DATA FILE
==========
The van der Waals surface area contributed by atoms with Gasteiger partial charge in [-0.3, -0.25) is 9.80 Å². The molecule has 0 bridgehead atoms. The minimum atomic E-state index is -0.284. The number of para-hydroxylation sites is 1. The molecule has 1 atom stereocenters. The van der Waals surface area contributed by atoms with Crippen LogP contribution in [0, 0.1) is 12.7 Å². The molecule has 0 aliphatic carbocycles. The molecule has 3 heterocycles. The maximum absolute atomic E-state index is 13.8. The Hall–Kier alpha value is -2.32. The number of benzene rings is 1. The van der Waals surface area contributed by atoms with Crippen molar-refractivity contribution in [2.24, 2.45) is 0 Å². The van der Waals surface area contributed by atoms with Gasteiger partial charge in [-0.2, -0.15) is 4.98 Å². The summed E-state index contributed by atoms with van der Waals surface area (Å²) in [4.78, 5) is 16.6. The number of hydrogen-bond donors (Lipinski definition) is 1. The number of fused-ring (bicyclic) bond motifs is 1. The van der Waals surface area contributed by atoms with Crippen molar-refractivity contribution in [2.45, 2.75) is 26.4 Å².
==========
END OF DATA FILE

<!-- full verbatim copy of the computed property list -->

The van der Waals surface area contributed by atoms with Gasteiger partial charge in [-0.3, -0.25) is 9.80 Å². The molecule has 0 bridgehead atoms. The minimum atomic E-state index is -0.284. The number of para-hydroxylation sites is 1. The molecule has 1 atom stereocenters. The van der Waals surface area contributed by atoms with Crippen LogP contribution in [0, 0.1) is 12.7 Å². The molecule has 0 aliphatic carbocycles. The molecule has 3 heterocycles. The maximum absolute atomic E-state index is 13.8. The Hall–Kier alpha value is -2.32. The number of benzene rings is 1. The van der Waals surface area contributed by atoms with Crippen molar-refractivity contribution in [2.24, 2.45) is 0 Å². The van der Waals surface area contributed by atoms with Gasteiger partial charge in [-0.2, -0.15) is 4.98 Å². The summed E-state index contributed by atoms with van der Waals surface area (Å²) in [4.78, 5) is 16.6. The number of hydrogen-bond donors (Lipinski definition) is 1. The number of fused-ring (bicyclic) bond motifs is 1. The van der Waals surface area contributed by atoms with Crippen molar-refractivity contribution in [2.45, 2.75) is 26.4 Å².